Marysville Globe


Marysville joins Girl Scouts’ candlelight vigil for school shooting victims | SLIDESHOW

Marysville Globe Reporter
January 16, 2013 · 10:52 AM

From left, Cassidy and Heidi Fish are among the 26 Girl Scouts and their family members to sing “I Am One Voice” in the Marysville-Pilchuck High School stadium on the evening of Jan. 4. / Kirk Boxleitner

MARYSVILLE — Marysville city and school district officials were among the dozens of community members who joined the Girl Scouts of Western Washington in the Marysville-Pilchuck High School stadium on the evening of Friday, Jan. 4, to honor the victims and all those affected by the Dec. 14, 2012, shooting at Sandy Hook Elementary.

A candlelight vigil featured Girl Scouts and their family members singing “I Am One Voice,” with 26 singers representing the 26 lives lost in Connecticut that day, before candles were passed out to attendees in the stands of Quil Ceda Stadium, so that they could join in the song.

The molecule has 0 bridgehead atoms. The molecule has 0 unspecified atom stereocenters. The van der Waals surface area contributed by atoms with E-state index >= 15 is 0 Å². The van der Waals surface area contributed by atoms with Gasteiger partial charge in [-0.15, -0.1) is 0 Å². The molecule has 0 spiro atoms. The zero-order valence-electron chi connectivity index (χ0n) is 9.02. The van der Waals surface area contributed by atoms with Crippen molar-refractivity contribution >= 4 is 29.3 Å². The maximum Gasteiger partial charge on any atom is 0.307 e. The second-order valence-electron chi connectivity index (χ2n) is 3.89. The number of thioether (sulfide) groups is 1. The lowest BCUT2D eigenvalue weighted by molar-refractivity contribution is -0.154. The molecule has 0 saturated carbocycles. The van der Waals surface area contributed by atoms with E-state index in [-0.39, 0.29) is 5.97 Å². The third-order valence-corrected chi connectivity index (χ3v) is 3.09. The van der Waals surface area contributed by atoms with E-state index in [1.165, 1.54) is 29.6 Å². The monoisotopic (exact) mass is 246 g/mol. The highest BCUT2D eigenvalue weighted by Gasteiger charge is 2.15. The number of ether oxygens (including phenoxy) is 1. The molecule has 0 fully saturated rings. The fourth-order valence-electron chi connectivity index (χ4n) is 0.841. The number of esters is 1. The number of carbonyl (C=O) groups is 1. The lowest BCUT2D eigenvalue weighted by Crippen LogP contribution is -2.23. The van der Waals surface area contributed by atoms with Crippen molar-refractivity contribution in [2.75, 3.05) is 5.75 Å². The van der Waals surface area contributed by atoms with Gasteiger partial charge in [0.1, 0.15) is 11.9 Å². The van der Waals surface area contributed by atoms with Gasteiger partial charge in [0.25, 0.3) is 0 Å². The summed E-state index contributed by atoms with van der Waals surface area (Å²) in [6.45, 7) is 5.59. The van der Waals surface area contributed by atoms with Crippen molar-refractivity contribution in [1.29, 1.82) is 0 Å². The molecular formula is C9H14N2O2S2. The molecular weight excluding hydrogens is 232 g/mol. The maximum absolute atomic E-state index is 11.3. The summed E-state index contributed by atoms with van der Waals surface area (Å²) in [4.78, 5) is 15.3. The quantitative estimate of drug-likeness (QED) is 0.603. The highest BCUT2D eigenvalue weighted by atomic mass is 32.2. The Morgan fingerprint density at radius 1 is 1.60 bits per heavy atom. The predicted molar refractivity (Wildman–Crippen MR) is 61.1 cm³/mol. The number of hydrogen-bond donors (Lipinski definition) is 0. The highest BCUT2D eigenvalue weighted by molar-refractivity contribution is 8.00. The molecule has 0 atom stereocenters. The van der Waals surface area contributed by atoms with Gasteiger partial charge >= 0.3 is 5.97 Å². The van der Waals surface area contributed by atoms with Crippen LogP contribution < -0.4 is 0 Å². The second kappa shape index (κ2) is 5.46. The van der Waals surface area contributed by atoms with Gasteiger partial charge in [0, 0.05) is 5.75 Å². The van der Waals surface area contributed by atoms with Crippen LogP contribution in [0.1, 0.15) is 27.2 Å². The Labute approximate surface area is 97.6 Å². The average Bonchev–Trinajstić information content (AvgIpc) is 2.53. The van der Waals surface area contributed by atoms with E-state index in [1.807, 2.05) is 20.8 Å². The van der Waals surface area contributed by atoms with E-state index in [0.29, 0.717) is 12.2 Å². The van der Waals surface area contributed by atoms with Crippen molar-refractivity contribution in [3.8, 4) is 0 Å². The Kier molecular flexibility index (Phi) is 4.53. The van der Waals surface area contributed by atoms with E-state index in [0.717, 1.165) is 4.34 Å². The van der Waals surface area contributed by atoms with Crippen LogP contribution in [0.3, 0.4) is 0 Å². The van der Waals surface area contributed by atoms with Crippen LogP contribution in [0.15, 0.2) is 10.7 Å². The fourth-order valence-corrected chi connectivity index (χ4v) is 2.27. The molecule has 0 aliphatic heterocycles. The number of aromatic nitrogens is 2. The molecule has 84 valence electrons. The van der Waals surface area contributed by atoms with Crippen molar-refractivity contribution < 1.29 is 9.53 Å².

Dr. Tom Albright, who serves as both a Marysville School Board member and chaplain for the Marysville Police Department and Fire District, acknowledged how the questions raised by such a tragedy are challenging to him, especially as a parent, a grandparent and the husband of a teacher.

“Just as the children and staff who died in Newtown came from many backgrounds and faiths, so do we today,” Albright said. “I ask each of you to take a moment to pray in your tradition for the children, teachers, staff, first responders and their families, communities and nation.”

Marysville Mayor Jon Nehring recalled how unimaginable the news of the shooting had seemed when he’d heard it on his car radio that day.

“You wonder what could drive someone to do something so awful,” Nehring said. “Even though it happened 2,800 miles away, our sympathies are not any weaker, and what the Girl Scouts have done here today is commendable. The things you do may seem small sometimes, but they’re not.”

Tasha Branch, community development manager for the North Regional Girl Scouts, pointed out how personal this tragedy was for the Girl Scouts, since eight of the 12 girls who died were Girl Scouts, and two Girl Scout families lost sons.


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